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Arrest — Traffic Offense — Duration — Effect on Consent to Search

State v. Charles A. Wallace, 2002 WI App 61
For Wallace: Martha K. Askins, SPD, Madison Appellate

Issue: Whether an arrest for a traffic stop, lawful at inception, was unlawfully prolonged in order to obtain the driver’s consent to a strip search not reasonably related to the traffic violation.

Holding: This issue is “closely related” to one raised in State v. Gaulrapp, 207 Wis. 2d 600, 558 N.W.2d 696 (Ct. App. 1996):

¶12. Similarly, we conclude here that the officers’ request for consent to conduct a strip search did not unreasonably prolong Wallace’s detention. The circuit court’s findings based on the evidence at the suppression hearing support this conclusion. The strip search was conducted within thirty minutes of Wallace’s arrival at the police station. The officers made their request before Wallace’s bond was posted. Because Wallace was still waiting for his bond to be posted, the officer’s request for consent did not prolong his detention at all.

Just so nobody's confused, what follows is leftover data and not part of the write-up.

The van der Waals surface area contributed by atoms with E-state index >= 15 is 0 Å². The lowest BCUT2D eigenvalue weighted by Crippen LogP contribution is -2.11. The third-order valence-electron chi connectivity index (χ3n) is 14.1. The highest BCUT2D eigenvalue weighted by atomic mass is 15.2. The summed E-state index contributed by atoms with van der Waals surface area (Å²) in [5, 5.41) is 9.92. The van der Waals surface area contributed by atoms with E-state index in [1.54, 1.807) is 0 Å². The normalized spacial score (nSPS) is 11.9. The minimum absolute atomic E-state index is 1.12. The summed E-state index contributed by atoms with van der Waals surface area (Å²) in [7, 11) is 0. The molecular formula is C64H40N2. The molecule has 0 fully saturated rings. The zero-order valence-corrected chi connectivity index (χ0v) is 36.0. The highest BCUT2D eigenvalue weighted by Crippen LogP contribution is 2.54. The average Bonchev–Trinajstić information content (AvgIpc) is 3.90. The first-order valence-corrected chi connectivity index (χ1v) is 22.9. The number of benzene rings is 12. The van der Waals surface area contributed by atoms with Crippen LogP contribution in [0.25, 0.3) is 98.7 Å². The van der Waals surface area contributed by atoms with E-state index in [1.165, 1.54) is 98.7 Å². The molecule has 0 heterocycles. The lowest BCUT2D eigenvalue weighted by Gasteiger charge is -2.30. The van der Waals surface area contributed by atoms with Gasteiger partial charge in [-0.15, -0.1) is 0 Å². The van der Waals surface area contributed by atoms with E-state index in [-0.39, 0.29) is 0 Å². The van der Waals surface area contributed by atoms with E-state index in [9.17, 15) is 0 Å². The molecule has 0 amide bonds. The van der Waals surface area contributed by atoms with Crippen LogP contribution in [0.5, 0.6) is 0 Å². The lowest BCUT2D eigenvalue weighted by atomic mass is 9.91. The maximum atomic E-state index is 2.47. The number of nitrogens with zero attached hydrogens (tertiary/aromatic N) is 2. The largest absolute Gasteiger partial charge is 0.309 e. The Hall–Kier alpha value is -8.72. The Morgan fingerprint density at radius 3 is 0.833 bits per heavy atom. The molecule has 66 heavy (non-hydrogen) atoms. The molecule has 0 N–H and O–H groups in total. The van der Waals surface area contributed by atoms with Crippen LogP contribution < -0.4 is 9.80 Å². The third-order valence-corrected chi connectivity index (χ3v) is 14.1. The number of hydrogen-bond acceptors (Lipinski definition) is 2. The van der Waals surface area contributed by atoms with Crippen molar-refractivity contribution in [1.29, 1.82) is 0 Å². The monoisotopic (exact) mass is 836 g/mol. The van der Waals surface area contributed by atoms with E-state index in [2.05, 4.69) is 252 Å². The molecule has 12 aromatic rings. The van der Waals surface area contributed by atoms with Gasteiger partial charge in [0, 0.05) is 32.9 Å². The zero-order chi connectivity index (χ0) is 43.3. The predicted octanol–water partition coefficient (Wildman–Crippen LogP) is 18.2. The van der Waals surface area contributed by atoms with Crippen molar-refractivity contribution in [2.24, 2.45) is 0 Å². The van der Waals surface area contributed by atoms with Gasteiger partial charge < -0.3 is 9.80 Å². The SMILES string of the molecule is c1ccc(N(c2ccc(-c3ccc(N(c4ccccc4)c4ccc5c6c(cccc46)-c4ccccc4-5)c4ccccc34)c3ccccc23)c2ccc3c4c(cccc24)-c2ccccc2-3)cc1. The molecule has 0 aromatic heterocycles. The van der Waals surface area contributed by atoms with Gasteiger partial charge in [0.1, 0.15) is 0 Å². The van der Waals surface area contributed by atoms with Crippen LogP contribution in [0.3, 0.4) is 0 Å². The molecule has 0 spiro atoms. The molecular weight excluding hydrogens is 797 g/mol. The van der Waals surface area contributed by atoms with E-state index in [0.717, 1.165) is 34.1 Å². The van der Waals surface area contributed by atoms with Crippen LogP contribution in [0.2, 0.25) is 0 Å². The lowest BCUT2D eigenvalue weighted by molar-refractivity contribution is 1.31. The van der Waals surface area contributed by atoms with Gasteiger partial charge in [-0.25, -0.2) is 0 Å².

Nor does it matter that the officers were subjectively motivated by an intent to ferret out drugs, rather than investigate the minor traffic offense, ¶13; or that the police didn’t inform Wallace that he’d be free to go after bond had been posted, ¶14.

Note: Wallace had been arrested for the traffic offense, ¶3, so this isn’t the usual, prolonged Terry stop case, though the court seems to apply the same sort of analysis. The wrinkle is that Wallace had been frisked, without result, and would have been released under posted bond, but for the police request for a strip search. ¶10. The opinion stresses that the request was made before bond was posted — “Because Wallace was still waiting for his bond to be posted, the officer’s request for consent did not prolong his detention at all.” ¶12. The holding, then, is fairly narrow.

 

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